SCOTUS Argues About Legally Innocent Marcus DeAngelo Jones

A photo shows Samuel Alito.

Samuel Alito spoke at a Heritage Foundation function on the evening of Oct. 25, 2022. (Image via YouTube screengrab/The Heritage Foundation.)

The Supreme Court of the United States heard oral arguments Tuesday in a complex federal criminal case that highlights the difference between legal innocence and factual innocence.

The case, Jones v. Hendrix, involves a federal habeas corpus petition filed by federal prisoner Marcus DeAngelo Jones. Jones was convicted in 2000 of possessing a firearm as a felon in violation of 18 U.S.C. § 922(g)(1). Following his conviction, Jones appealed and lost several times. However, in 2019, SCOTUS ruled in Rehaif v. United States that the meaning of 18 U.S.C. § 922(g)(1) is different than it had been interpreted during Jones’ trial.

As a result of the Rehaif ruling, the conduct that led to Jones’ conviction (specifically, that he knew he had a firearm, but was unaware that the gun possession had been illegal at the time) was no longer enough for him to be legally guilty of the crime. Jones challenged his conviction again on the basis that despite no new facts being raised, he did not violate the underlying statute as its meaning has been revised.

Jones lost his bid to overturn his conviction because federal law limits the number of times a prisoner can ask for review of a conviction. Because Jones had already filed a habeas petition years before the Court ruled in Rehaif, he lost his case both before the district court and the United States Court of Appeals for the Eighth Circuit.

In a practical sense, Jones’ case seems maddeningly illogical. The 8th Circuit ruled against Jones on the basis that he should have raised his claim in his first habeas petition — but if he had raised the claim at that time, he’d have surely lost, because the Rehaif ruling had not yet happened.

Before the justices are three distinct points of view: (1) Jones’ argument that his conviction should be vacated because he is no longer legally guilty under the current interpretation of the relevant statute; (2) the federal government’s position that Jones should lose for reasons other than those relied upon by the Eighth Circuit; and (3) the Eighth Circuit’s position as argued by Morgan Ratner, a court-appointed amicus curiae and former clerk to both Chief Justice John Roberts and Justice Brett Kavanaugh.

Unlike Monday’s oral arguments in which all the justices asked hours of wide-ranging questions, the justices primarily confined their inquiries to matters of statutory interpretation.

At times, some of the justices mentioned the question of whether Jones’ legal innocence under the revised statutory interpretation raises questions of underlying fairness and justice. However, most of the discussion was relegated to whether federal rules actually foreclose the relief Jones seeks. The rules in question surround whether a prisoner may file successive habeas petitions.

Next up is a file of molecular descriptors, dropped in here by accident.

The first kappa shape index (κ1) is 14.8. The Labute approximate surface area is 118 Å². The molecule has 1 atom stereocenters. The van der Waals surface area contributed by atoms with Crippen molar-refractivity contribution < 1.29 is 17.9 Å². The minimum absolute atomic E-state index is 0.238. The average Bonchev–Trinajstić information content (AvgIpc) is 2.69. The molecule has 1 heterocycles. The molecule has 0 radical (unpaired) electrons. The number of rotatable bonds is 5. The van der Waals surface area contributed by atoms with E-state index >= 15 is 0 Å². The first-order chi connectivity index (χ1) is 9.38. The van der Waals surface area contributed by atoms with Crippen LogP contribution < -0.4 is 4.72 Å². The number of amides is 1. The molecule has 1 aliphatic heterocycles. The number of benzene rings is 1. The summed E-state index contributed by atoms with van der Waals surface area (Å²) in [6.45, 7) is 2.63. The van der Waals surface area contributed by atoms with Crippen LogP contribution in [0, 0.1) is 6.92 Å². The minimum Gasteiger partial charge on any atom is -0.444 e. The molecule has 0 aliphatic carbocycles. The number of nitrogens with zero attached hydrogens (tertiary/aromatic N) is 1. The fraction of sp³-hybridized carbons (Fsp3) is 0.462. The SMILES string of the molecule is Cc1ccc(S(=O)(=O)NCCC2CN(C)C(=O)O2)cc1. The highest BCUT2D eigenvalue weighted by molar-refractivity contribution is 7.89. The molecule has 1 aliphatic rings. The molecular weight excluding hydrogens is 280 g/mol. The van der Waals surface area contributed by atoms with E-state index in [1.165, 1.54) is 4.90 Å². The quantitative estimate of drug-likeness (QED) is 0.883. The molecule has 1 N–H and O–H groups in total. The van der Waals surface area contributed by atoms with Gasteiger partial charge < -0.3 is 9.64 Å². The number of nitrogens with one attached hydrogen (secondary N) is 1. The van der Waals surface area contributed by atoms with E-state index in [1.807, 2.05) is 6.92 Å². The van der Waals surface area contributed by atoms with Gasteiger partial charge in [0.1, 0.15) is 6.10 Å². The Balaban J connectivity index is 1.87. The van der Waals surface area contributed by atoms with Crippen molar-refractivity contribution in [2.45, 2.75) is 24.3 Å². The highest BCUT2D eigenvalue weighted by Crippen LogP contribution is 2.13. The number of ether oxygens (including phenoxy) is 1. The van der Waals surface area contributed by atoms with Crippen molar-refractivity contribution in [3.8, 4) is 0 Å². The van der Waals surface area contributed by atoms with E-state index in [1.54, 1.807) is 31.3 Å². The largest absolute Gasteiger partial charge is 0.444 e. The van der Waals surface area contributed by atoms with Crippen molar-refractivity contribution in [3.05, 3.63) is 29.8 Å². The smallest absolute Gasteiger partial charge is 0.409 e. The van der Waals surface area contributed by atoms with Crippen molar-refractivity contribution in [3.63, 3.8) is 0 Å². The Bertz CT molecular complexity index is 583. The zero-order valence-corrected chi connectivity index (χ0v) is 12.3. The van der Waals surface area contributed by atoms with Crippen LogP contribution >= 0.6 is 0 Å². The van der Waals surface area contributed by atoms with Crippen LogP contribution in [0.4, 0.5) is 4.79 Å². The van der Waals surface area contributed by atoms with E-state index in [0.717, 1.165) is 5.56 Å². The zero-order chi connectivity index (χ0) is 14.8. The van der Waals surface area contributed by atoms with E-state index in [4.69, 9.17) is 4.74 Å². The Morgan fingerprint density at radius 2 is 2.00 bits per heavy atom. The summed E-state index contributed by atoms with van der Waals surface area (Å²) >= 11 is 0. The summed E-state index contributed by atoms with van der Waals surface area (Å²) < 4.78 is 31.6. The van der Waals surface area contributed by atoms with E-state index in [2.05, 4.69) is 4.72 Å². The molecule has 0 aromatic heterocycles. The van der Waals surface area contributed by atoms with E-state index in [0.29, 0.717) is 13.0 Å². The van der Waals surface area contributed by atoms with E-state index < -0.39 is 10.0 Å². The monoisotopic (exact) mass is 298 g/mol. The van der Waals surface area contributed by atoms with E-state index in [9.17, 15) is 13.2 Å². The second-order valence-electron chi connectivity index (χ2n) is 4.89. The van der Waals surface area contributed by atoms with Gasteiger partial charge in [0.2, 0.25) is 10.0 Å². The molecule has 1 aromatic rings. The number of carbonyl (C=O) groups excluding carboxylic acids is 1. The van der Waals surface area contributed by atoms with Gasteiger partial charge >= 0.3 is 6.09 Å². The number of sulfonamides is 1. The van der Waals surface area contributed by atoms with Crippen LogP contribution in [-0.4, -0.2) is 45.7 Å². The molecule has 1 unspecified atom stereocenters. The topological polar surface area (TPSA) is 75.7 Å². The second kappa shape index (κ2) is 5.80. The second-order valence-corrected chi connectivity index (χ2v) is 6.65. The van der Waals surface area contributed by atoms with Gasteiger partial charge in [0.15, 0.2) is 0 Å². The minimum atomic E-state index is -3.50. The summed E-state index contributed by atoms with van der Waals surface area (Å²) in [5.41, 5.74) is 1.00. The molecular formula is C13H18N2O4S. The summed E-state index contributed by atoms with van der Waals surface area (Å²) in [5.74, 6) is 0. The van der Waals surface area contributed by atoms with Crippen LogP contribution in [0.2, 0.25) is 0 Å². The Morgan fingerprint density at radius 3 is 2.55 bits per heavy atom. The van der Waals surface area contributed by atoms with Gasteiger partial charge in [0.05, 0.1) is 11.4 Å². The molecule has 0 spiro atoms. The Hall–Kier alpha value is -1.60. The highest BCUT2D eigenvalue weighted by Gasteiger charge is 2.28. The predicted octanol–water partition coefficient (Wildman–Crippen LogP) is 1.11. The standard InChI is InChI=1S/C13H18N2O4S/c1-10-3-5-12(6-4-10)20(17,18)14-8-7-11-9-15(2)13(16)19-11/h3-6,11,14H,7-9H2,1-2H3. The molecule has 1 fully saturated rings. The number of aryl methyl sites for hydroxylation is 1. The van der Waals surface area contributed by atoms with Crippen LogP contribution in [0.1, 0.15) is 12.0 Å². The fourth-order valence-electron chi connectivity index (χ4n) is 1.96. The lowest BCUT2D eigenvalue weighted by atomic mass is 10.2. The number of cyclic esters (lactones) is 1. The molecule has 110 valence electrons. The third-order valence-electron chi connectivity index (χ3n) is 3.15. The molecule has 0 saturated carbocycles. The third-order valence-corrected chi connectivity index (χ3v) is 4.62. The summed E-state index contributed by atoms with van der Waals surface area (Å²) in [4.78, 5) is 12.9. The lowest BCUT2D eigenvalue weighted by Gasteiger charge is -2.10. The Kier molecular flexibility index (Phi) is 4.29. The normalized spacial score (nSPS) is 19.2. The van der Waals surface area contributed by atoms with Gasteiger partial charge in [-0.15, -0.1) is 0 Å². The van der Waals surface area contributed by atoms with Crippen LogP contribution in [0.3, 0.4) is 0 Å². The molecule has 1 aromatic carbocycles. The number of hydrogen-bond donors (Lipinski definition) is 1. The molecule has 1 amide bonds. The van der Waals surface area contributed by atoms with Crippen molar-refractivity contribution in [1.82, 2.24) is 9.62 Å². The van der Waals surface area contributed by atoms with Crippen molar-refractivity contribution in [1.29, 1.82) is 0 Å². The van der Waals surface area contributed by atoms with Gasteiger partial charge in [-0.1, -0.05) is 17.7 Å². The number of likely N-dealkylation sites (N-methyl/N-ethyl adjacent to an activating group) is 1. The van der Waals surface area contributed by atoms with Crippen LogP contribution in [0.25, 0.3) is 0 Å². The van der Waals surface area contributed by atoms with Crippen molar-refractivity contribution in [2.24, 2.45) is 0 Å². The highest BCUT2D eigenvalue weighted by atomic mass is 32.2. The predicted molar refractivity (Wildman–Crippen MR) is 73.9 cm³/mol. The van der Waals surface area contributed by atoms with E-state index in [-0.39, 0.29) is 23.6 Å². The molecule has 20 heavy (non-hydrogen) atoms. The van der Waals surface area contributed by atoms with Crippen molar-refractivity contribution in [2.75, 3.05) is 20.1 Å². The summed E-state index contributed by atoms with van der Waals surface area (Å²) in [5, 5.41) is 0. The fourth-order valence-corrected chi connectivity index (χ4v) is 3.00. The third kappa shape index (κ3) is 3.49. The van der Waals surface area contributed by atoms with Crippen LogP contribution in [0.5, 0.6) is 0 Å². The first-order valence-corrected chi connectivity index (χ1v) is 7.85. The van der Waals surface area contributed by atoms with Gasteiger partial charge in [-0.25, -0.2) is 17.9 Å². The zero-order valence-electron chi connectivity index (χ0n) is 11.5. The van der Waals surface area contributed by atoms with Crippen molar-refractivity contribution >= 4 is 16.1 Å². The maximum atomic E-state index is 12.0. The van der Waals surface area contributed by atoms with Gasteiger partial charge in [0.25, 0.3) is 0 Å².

Questions from the bench headed in another direction when Justice Samuel Alito queried Deputy Solicitor General Eric Feigin, who argued on behalf of the Department of Justice. Alito focused his colloquy on a practical concern — but not the matter of whether fairness would demand that a legally innocent man be given the chance to challenge his imprisonment.

Rather, Alito raised concerns about what a ruling — even one against Jones — might mean for the workload of the federal courts.

“Do you have any concern about the complexity of the rule that you are advocating?” Alito asked Feigin.

The justice then continued:

Are you concerned that every federal prisoner who wants to bring a successive motion is going to claim that this falls within the traditional scope of habeas, and this would be an escape clause that would be invoked again and again and again, and all the district judges are going to have to analyze the traditional scope of habeas to see whether the claim actually falls within that?

Feigin responded that he was not concerned with overburdening the federal courts because, in his view, it is rare that a case would fall within the narrow parameters suggested by his position in Jones’ case. Feigin told Alito that Jones’ case constitutes “probably a category of one” in which “somebody is in prison for something that Congress never made a crime.”

The judiciary is generally loathe to deal with the usual tidal wave of cases from convicted prisoners who seek to be freed. Most applications are rubbished — but not without time and attention from clerks and judges. Alito’s comments touched on the procedures and the personnel necessary to deal with such matters should the floodgates be opened: courts, after all, have to realistically employ the requisite resources necessary to manage such situations.  And, indeed, Alito joined Justice Elena Kagan in 2019 before the House Appropriations Committee to discuss the court’s budget — perhaps why these administrative questions are on his mind. However, Feigin suggested that an avalanche of paperwork from prisoners who want to be freed is unlikely to result from a decision in Jones’ favor.

[Image via Erin Schaff-Pool/Getty Images]

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